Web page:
by Tom Tom and Resina Banda
Women farm workers have so far received limited scholarly attention in Zimbabwe’s agrarian and labour policy literature. This is in a context where a conscious understanding of land reform as a social policy instrument is paltry. Taking women farm workers as the prime focus and using an empirical case study, the paper addresses these lacunae by exploring the redistributive, pro- tective and reproductive outcomes of the fast track land reform. Twenty-two years after the formalisation of the land reform, nuanced evidence shows that even though female farm workers are agentive and engage in diverse livelihood pathways, they experience multiple challenges. Due to the politics of exclusion and inclusion, normalised gender hierarchies and compartmentalisation, as well as policy vacuity, they are embroiled in precarious livelihoods, poverty, inequality, and marginalisation, and are worse off than they were in the superseded land tenure regime. Accordingly, the question of women farm workers is yet to be resolved.The Government of Zimbabwe and other relevant stakeholders should address this question primarily and urgently by placing it on the policy agenda.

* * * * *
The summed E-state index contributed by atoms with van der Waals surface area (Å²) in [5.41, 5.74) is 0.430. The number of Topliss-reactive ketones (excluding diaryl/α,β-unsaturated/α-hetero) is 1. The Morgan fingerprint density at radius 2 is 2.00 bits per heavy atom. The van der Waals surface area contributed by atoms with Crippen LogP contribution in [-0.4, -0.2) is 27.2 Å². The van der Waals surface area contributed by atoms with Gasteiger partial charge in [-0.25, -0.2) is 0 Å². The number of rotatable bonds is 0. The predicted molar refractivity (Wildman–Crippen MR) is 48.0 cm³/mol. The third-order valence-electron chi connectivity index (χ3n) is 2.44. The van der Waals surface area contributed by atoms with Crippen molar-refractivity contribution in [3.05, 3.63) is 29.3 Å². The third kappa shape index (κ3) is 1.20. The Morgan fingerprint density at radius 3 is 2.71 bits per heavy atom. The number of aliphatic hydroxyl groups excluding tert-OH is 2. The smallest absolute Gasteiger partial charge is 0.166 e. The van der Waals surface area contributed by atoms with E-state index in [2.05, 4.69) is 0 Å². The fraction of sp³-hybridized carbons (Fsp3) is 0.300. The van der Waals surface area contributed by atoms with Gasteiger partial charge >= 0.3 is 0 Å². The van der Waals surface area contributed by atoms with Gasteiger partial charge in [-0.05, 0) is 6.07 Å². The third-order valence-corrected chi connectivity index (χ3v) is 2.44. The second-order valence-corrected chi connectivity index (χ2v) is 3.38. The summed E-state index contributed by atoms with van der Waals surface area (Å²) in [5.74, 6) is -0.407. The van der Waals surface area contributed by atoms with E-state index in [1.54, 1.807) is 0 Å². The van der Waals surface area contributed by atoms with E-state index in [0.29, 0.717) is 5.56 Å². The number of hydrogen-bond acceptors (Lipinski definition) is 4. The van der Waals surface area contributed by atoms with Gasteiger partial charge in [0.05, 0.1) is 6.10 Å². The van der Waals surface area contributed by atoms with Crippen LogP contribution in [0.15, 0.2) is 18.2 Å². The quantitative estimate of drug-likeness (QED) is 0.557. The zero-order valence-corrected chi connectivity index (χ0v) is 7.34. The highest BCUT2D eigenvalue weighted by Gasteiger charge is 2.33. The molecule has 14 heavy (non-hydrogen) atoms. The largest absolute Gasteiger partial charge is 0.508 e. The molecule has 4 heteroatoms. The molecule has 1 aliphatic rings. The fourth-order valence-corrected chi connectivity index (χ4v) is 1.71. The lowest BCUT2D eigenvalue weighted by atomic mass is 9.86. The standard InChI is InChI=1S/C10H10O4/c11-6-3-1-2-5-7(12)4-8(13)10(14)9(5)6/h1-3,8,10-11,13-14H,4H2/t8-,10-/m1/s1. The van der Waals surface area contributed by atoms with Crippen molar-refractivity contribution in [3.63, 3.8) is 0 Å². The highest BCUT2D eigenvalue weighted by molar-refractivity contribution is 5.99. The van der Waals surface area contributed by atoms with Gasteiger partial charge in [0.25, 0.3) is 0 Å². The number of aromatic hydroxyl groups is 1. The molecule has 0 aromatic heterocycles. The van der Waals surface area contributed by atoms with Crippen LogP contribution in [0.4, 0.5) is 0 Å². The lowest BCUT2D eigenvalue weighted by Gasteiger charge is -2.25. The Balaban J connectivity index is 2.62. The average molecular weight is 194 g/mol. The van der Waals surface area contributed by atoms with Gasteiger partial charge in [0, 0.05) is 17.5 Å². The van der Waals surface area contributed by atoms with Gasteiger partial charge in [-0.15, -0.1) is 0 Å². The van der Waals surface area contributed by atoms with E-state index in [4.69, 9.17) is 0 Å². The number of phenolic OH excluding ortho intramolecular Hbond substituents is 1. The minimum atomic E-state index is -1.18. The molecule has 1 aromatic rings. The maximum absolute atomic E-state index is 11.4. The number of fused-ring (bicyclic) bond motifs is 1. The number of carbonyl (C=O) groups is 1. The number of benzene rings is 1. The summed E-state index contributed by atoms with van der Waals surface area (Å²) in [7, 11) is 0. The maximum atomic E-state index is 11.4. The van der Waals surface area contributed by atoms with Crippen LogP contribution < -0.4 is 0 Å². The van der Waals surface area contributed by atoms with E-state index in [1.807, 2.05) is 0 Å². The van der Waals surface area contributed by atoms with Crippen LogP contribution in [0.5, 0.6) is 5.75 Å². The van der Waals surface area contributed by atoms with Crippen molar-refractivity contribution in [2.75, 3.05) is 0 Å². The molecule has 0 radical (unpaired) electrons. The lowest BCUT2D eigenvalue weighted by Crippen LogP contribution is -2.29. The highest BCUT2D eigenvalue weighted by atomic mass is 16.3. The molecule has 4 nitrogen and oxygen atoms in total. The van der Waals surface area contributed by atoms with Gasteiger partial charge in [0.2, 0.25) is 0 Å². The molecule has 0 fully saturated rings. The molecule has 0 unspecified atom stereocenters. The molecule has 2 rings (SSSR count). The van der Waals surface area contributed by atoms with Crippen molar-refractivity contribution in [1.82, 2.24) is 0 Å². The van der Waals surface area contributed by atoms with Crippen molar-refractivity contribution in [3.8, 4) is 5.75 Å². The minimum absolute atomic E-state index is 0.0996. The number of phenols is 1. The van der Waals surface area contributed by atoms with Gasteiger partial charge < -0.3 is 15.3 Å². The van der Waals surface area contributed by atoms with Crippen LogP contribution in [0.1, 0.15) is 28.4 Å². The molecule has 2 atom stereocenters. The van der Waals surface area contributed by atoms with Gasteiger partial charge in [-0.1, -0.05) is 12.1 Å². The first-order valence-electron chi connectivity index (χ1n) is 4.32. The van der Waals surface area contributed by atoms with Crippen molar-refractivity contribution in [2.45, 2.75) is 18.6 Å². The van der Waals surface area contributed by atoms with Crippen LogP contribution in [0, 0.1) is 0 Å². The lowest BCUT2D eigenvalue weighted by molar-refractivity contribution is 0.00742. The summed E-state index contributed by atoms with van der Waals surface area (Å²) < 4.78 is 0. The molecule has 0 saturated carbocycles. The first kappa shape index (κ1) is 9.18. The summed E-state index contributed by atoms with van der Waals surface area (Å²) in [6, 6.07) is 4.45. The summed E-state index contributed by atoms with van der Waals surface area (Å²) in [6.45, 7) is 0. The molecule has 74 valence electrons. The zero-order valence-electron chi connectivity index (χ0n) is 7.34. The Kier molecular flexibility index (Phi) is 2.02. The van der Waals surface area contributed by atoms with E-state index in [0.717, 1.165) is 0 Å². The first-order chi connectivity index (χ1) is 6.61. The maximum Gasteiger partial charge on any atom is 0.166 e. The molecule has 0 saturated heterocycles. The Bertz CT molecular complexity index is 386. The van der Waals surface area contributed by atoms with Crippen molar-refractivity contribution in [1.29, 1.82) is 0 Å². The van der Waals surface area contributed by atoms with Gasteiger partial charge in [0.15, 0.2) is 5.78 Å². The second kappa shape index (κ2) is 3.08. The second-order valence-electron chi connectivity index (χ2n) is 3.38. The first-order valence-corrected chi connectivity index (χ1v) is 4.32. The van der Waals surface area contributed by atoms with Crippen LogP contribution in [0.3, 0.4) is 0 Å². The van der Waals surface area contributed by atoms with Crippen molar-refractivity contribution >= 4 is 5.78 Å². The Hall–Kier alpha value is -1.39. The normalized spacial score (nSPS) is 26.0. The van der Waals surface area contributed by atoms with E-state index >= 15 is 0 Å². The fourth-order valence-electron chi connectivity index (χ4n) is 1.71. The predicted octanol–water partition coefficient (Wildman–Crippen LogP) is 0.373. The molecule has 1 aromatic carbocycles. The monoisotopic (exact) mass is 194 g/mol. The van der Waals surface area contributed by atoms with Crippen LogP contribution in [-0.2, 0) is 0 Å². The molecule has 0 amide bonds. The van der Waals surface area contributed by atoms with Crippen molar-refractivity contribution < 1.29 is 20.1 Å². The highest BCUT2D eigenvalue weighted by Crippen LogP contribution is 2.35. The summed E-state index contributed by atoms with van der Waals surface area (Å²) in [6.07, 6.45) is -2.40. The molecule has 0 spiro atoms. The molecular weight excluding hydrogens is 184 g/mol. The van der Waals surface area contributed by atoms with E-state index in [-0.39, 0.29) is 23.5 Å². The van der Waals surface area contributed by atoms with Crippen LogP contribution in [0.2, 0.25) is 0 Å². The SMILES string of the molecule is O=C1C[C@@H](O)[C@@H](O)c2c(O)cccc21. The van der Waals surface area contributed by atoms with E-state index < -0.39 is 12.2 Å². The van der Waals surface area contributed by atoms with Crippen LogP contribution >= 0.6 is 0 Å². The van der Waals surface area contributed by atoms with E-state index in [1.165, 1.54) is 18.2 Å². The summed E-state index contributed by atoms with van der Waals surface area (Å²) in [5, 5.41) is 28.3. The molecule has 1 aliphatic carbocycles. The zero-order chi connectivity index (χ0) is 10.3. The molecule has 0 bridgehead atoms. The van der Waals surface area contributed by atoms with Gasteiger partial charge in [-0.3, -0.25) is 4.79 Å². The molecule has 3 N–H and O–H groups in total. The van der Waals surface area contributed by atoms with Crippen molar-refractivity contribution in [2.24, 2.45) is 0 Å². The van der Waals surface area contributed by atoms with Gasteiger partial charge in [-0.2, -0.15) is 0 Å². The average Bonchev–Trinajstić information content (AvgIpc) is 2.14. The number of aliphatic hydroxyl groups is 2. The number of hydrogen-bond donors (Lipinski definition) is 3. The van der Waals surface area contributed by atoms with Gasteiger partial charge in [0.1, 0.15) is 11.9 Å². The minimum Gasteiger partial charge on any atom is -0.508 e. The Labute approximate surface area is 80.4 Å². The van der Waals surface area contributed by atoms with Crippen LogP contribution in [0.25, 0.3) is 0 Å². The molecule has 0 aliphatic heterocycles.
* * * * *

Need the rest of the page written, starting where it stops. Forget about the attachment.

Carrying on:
Read the full article below or download HERE04.FA_April-2023_Volume-4-Issue-1_Women-Farm-Workers-in-Zimbabwe-1